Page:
This isn’t fair. I am cheating here. This is the only movie on this list about which enough for a book hasn’t been written. But Please Give is great and I’m going to watch it again when it comes on Netflix Watch Instantly in a few hours. Which means when you read this, it’s already there, so you should be watching that instead of being here reading about it. Or not reading about it as the case seems to be.
8. The Fighter – Another American classic: the boxing movie. We should be over this by now, having seen every conceivable version of it. That this is a true story really shouldn’t make a difference. And it doesn’t. Boxing quickly becomes secondary to bafflingly impressive performances, even people from whom we’ve sort of come to expect them. And then tertiary to wrenchingly accurate portrayals of other familiar subjects like addiction, jealousy and family dynamics. Besides being painfully applicable to many things other than boxing, the title seems present only to remind us that at some point, there will, in fact, be boxing. And yet, even the boxing scenes stand out as very well done. Which is the most amazing aspect of The Fighter. Everything stands out. Which you would think would mean nothing would stand out. There doesn’t seem to be anything original happening, yet not one moment feels forced or false or forged.
Maybe the most surprising facet, though, is how funny it is. By no means is it a comedy, but the characters are so instantly knowable, they can fast become situational pawns of comedy. Early on, it may seem like they will be relying on the regional and era-specific attributes the true part of the story provides, but that quickly blends into the rest of the background world, so effortlessly realized, it’s only noticeable when towards the end, the documentary being made within the movie brings it to the forefront. Mark Wahlberg’s still somehow unappreciated ability combined with Christian Bale’s unbelievable embodiment of an unbelievable person combine for some of the funniest moments in any movie this year.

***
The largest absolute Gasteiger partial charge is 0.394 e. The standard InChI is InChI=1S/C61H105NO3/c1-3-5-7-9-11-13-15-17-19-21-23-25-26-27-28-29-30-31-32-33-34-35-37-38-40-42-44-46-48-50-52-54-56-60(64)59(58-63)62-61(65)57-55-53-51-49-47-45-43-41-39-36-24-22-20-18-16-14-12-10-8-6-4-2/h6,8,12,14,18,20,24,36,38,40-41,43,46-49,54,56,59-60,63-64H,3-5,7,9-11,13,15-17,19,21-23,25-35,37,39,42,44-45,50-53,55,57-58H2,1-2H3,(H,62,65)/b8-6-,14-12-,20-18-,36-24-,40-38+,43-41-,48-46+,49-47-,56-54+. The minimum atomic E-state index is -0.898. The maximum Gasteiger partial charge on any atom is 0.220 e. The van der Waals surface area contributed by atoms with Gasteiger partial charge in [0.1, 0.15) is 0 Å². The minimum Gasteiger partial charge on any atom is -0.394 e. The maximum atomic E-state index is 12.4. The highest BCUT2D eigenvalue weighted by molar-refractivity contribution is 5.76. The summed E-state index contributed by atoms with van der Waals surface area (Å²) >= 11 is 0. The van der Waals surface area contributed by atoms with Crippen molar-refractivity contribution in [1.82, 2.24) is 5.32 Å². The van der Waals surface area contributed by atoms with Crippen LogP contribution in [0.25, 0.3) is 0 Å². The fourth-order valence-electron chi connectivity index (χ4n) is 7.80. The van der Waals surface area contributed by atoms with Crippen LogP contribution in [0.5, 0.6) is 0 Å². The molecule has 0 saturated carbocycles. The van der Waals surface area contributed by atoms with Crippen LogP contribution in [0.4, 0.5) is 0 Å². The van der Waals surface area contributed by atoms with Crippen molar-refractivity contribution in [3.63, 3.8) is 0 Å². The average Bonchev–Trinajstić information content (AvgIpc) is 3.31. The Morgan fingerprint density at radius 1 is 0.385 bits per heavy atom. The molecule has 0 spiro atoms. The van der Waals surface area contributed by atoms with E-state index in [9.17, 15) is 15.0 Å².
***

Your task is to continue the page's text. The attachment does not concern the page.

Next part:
Of course, this is all just a symptom of the performances that are ubiquitous throughout. It’s possible it wouldn’t matter what the movie was actually about, this cast might have come up with the same sort of extraordinary result. They all may just be doing perfect impressions of the real people they represent, but they are those people. When during the credits, the real Eklund brothers are shown, it is completely unnecessary. Because we’ve already seen them.